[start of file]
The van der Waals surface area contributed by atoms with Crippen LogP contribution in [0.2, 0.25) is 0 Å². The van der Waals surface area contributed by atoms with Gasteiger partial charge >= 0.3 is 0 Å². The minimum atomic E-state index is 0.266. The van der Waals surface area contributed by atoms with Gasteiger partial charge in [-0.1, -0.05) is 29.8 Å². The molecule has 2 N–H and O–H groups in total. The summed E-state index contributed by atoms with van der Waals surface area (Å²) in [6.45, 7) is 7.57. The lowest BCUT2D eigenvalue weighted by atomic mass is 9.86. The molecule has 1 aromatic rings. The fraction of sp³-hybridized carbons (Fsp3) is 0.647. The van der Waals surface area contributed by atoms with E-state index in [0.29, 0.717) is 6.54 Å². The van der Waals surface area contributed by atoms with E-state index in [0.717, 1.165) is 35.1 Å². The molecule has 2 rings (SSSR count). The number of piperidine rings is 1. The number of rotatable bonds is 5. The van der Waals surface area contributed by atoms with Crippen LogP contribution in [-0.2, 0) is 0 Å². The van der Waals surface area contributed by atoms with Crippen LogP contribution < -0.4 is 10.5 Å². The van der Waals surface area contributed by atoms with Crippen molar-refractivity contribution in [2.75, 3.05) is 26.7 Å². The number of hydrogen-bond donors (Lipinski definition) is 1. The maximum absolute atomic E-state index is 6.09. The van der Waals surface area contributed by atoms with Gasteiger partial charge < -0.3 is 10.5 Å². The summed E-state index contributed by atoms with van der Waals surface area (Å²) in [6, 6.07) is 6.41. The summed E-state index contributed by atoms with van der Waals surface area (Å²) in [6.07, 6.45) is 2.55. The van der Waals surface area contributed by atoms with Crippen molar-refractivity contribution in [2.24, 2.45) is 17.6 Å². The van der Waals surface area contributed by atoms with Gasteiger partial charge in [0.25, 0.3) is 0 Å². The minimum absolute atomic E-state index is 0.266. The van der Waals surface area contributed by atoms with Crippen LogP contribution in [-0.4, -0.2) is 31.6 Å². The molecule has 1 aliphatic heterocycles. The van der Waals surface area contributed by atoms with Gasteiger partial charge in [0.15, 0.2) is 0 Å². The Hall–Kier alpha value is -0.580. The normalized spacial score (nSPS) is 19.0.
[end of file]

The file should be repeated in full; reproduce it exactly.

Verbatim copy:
The van der Waals surface area contributed by atoms with Crippen LogP contribution in [0.2, 0.25) is 0 Å². The van der Waals surface area contributed by atoms with Gasteiger partial charge >= 0.3 is 0 Å². The minimum atomic E-state index is 0.266. The van der Waals surface area contributed by atoms with Gasteiger partial charge in [-0.1, -0.05) is 29.8 Å². The molecule has 2 N–H and O–H groups in total. The summed E-state index contributed by atoms with van der Waals surface area (Å²) in [6.45, 7) is 7.57. The lowest BCUT2D eigenvalue weighted by atomic mass is 9.86. The molecule has 1 aromatic rings. The fraction of sp³-hybridized carbons (Fsp3) is 0.647. The van der Waals surface area contributed by atoms with E-state index in [0.29, 0.717) is 6.54 Å². The van der Waals surface area contributed by atoms with E-state index in [0.717, 1.165) is 35.1 Å². The molecule has 2 rings (SSSR count). The number of piperidine rings is 1. The number of rotatable bonds is 5. The van der Waals surface area contributed by atoms with Crippen LogP contribution in [-0.2, 0) is 0 Å². The van der Waals surface area contributed by atoms with Crippen LogP contribution < -0.4 is 10.5 Å². The van der Waals surface area contributed by atoms with Crippen molar-refractivity contribution in [2.75, 3.05) is 26.7 Å². The number of hydrogen-bond donors (Lipinski definition) is 1. The maximum absolute atomic E-state index is 6.09. The van der Waals surface area contributed by atoms with Gasteiger partial charge < -0.3 is 10.5 Å². The summed E-state index contributed by atoms with van der Waals surface area (Å²) in [6, 6.07) is 6.41. The summed E-state index contributed by atoms with van der Waals surface area (Å²) in [6.07, 6.45) is 2.55. The van der Waals surface area contributed by atoms with Crippen molar-refractivity contribution in [2.24, 2.45) is 17.6 Å². The van der Waals surface area contributed by atoms with Gasteiger partial charge in [0.25, 0.3) is 0 Å². The minimum absolute atomic E-state index is 0.266. The van der Waals surface area contributed by atoms with Crippen LogP contribution in [-0.4, -0.2) is 31.6 Å². The molecule has 1 aliphatic heterocycles. The van der Waals surface area contributed by atoms with Gasteiger partial charge in [0.15, 0.2) is 0 Å². The Hall–Kier alpha value is -0.580. The normalized spacial score (nSPS) is 19.0.